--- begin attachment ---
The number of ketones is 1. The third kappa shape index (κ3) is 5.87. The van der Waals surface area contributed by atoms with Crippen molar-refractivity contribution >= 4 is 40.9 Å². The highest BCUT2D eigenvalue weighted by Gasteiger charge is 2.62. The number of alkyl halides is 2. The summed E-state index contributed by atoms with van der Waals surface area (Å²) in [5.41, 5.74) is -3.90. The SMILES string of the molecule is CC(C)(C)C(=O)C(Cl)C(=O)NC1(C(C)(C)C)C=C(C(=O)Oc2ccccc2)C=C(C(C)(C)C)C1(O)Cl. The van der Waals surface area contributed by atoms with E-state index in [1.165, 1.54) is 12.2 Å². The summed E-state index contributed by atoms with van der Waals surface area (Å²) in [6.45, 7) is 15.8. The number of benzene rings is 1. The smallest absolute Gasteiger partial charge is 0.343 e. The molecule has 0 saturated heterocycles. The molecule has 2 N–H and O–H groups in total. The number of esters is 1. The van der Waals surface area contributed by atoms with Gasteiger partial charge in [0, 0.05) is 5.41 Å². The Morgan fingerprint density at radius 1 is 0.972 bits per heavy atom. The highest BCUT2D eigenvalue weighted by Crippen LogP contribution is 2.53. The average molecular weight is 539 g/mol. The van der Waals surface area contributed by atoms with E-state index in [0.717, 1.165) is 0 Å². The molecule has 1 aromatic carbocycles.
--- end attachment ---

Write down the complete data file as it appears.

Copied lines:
The number of ketones is 1. The third kappa shape index (κ3) is 5.87. The van der Waals surface area contributed by atoms with Crippen molar-refractivity contribution >= 4 is 40.9 Å². The highest BCUT2D eigenvalue weighted by Gasteiger charge is 2.62. The number of alkyl halides is 2. The summed E-state index contributed by atoms with van der Waals surface area (Å²) in [5.41, 5.74) is -3.90. The SMILES string of the molecule is CC(C)(C)C(=O)C(Cl)C(=O)NC1(C(C)(C)C)C=C(C(=O)Oc2ccccc2)C=C(C(C)(C)C)C1(O)Cl. The van der Waals surface area contributed by atoms with E-state index in [1.165, 1.54) is 12.2 Å². The summed E-state index contributed by atoms with van der Waals surface area (Å²) in [6.45, 7) is 15.8. The number of benzene rings is 1. The smallest absolute Gasteiger partial charge is 0.343 e. The molecule has 0 saturated heterocycles. The molecule has 2 N–H and O–H groups in total. The number of esters is 1. The van der Waals surface area contributed by atoms with Gasteiger partial charge in [0, 0.05) is 5.41 Å². The Morgan fingerprint density at radius 1 is 0.972 bits per heavy atom. The highest BCUT2D eigenvalue weighted by Crippen LogP contribution is 2.53. The average molecular weight is 539 g/mol. The van der Waals surface area contributed by atoms with E-state index in [0.717, 1.165) is 0 Å². The molecule has 1 aromatic carbocycles.